Most short-lived proteins in eukaryotes appear to be degraded by a system which selectively targets them for destruction through the attachment of the small protein ubiquitin. Professor Lawson seeks to understand this process, as very little is known about how this system actively selects only certain proteins. A major goal of the project is to explore how the ubiquitin system interacts with and targets a rapidly degraded protein, the 3C protease.
This grant will support two students each summer to assist Professor Lawson on the research.
Lin’s Laser Research Funded by NSF
A $108,214 grant from the National Science Foundation will support Assistant Professor of Physics Hong Lin’s investigation of “Nonlinear Dynamics of the Photorefractive Phase Conjugator and Resonator.
Using the self-pumped BaTiO3 phase conjugator with beam fanning and internal total reflection (a “cat” phase conjugator), various nonlinear dynamic behaviors of light have been observed: periodic and irregular pulsations, frequency shifts between phase conjugate signal and incident beams, and backward beam patterns in shapes other than that of the input beam.
Professor Lin will conduct in-depth research to understand the physical mechanisms responsible for the cat phase conjugator’s spatio-temporal dynamics.
Research Corporation Grant Funds Côté’s Research
A $27,000 grant from the Research Corporation will support Assistant Professor of Chemistry Matthew Côté’s continuing research on “Scanning Tunneling Electroluminescence Microscopy of Silicon Nanostructures.”
His current project is designed to test, using the College’s scanning tunneling electroluminescence microscope, the quantum confinement models of luminescent silicon nanostructures. Professor Côté and several Bates students used previous research grant support to build and test this unusual microscope.
The grant will support one student researcher each summer of this ongoing program.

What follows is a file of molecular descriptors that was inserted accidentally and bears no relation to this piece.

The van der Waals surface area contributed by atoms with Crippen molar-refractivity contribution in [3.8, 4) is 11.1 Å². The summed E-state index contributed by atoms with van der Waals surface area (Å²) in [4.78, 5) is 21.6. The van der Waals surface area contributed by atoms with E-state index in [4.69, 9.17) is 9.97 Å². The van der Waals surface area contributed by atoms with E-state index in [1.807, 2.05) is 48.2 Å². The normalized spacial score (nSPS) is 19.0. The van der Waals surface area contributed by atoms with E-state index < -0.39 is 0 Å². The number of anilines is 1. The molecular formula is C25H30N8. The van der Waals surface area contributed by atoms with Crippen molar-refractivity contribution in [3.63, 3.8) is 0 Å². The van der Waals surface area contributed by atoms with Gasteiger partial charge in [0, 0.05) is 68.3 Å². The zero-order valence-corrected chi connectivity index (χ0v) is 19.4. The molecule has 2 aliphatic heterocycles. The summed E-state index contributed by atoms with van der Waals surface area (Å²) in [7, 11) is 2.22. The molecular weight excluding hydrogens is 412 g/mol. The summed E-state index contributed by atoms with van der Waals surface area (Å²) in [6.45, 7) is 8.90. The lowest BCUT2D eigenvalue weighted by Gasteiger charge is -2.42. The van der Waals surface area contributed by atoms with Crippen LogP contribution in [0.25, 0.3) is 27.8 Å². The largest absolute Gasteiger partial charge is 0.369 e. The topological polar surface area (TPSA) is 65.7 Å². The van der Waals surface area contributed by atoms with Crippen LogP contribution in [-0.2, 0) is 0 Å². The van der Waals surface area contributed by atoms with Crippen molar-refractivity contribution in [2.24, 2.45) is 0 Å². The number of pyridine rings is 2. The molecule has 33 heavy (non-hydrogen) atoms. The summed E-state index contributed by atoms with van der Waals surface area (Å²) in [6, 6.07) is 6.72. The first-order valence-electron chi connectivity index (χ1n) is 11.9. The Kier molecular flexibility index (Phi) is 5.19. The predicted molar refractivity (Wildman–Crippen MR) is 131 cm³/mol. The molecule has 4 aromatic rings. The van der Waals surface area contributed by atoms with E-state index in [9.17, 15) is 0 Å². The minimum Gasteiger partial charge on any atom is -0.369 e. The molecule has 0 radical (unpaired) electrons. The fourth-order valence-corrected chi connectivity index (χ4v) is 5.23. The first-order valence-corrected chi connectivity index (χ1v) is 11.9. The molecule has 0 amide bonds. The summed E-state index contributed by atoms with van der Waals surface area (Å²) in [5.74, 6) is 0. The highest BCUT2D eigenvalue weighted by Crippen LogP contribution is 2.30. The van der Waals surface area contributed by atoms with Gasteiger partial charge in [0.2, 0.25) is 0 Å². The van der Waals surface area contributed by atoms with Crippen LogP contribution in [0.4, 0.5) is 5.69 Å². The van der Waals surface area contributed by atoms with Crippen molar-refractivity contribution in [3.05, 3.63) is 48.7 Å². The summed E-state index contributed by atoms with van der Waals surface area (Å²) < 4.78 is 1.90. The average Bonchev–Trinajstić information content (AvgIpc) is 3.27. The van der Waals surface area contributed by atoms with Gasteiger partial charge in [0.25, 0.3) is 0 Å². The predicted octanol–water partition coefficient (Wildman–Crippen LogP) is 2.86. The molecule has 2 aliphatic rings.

NSF Grant to Enhance Smedley’s Acoustics Courses
Associate Professor of Physics John Smedley will use a $17,471 grant from the National Science Foundation to create new laboratory experiments and simulations for two current courses open to non-science majors, “Musical Acoustics” and “Physics of Electronic Sound.”
The grant, titled “Microcomputer Based Measurement and Simulation for Introductory Acoustics,” will support a program utilizing microcomputers to measure and record time-resolved acoustical signals and to model standing and propagating acoustic waves in real physical systems. Professor Smedley initially developed the courses with support from an earlier NSF grant.
Axe-Houghton Sponsors Debate Team’s Japan Tour
Last spring’s debate team tour of Japan was sponsored in part by a $2,500 grant from the Axe-Houghton Foundation of New York City.
Team members said the highlight of the trip was their visit to Hiroshima. There, the Bates debaters went up against a team from Hiroshima University, debating whether the atomic bombing of Japan was justified.
The Bates team, which last visited Japan in 1985, enjoys a long history of international debate and has hosted Japanese university teams annually for over a decade.
The Axe-Houghton Foundation has supported debate at Bates in the past, including important grants to help to establish the College’s summer debate institute.